Perl is a very common language for writing administrative scripts in, and as such, it is useful to be able to send email reports using it. Additionally you may not want to have to run a mail server on each and every server you have and it would be nice to be able to generate emails from these boxes using SMTP. Perl's answer for this is the Net::SMTP module, and this article will cover basic usage on sending emails using it.
First off, you need to import the required modules into your script, as follows:
Net::SMTP is included with the libnet series of perl modules, which includes modules for talking FTP, DNS, POP3 and a range of others. Later versions of perl (5.8.0 and above) include it by default, otherwise you can get it from your local CPAN mirror.
The next step is to open a connection to your desired mailhost. This is done via the following and returns a Net::SMTP object.
$smtp = Net::SMTP->new("mailhost.example.com", Hello => 'my.host.com', Timeout => 60);
The first argument is obviously the host that you wish to connect to, and is the only required option. The next one is the string to include in the HELO command - if it is not specified it will take a good guess based on hostname information. The timeout is how long to wait on the connection to the mailhost - it defaults to 120. There are many more options you can pass, for more information see the Net::SMTP manpage.
Defining the addresses that you are sending from and to is simply done via:
$smtp->mail("email@example.com"); $smtp->recipient("firstname.lastname@example.org", \ "email@example.com");
This simply sets the MAIL FROM in the SMTP conversation to firstname.lastname@example.org, and the RCPT TO to the listed addresses.
You can also use the following commands to set the receipients:
$smtp->to("email@example.com"); $smtp->cc("firstname.lastname@example.org"); $smtp->bcc("email@example.com");
To actually start building the message, you use the following command. This is equivalent to DATA in the SMTP conversation.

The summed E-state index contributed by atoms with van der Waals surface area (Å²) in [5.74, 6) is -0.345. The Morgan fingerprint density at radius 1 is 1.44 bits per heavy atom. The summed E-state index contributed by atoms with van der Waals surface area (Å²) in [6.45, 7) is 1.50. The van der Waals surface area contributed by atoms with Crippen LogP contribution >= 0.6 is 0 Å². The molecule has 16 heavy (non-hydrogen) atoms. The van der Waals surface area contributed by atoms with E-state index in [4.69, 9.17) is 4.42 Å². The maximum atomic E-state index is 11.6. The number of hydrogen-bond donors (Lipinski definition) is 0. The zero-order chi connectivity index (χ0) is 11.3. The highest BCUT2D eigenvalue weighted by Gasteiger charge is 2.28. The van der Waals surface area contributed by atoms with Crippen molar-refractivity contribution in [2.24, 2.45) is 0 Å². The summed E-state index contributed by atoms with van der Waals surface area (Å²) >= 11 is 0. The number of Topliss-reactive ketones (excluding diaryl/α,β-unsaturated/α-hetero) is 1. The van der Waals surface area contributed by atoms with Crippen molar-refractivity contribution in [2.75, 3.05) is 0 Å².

The next set of commands are the headers that are used in the email message. Note that the from and to headers don't need to match the headers given earlier in the SMTP conversation.
$smtp->datasend("From: me\@example.com"); $smtp->datasend("To: to\@domain.com"); $smtp->datasend("Subject: This is a test"); $smtp->datasend("\n");
The blank line signifys the end of the headers, and the start of the body, which you fill out using the following command:
To finish sending data and close the connection is simply a matter of:
Sometimes it is useful to get notification of when someone reads an email, assuming their mail user agent (or MUA) supports return receipts. To do this, put the following in the header section of the above script:
$smtp->datasend("Disposition-Notification-To: \ to.me\@domain.com");
When a user reads their mail with a MUA that understands return receipts, a message will be sent back to the specified address displaying what time the message was read.
To set something at a high urgency, you simply insert the following into the headers:
$smtp->datasend("Priority: Urgent\n"); $smtp->datasend("Importance: high\n");
What this actually does will depend on the MUA at the other end, but there should be some indication that this is at a high priority.
It is useful to check if email address are valid occasionally - unfortunately, the EXPN and VRFY SMTP commands are often turned off due to (very valid) spam concerns. However, you may still have reason and a server that supports them - to utilize this, do the following:
$expn = $smtp->expand($address); $vrfy = $smtp->verify($address);
Expand and verify will return null if the address doesn't exist. Expand will return the expanded address if it does exist, and verify will return one.
For domains without a full time internet connection, mail is often spooled at a host ISP. It is common to use the ETRN command to tell the host server that the machine is up and ready to accept mail - the way to do this in Perl is:
To pull the banner information from the mailhost that a connection is open to, the following is used:
$banner = $smtp->banner;
To find out what hostname and domain it returns, do the following:
$domain = $smtp->domain;
To get generic help, just set the subject you want, then call the help routine, like so:
$subject = "RCPT"; $help = $smtp->help($subject);
As you have seen, it is simple to send emails using Perl - this can be used in many situations in scripts that are used for systems administration for notification of events. It is also very easy to set return receipts and urgency to ensure that emails are read.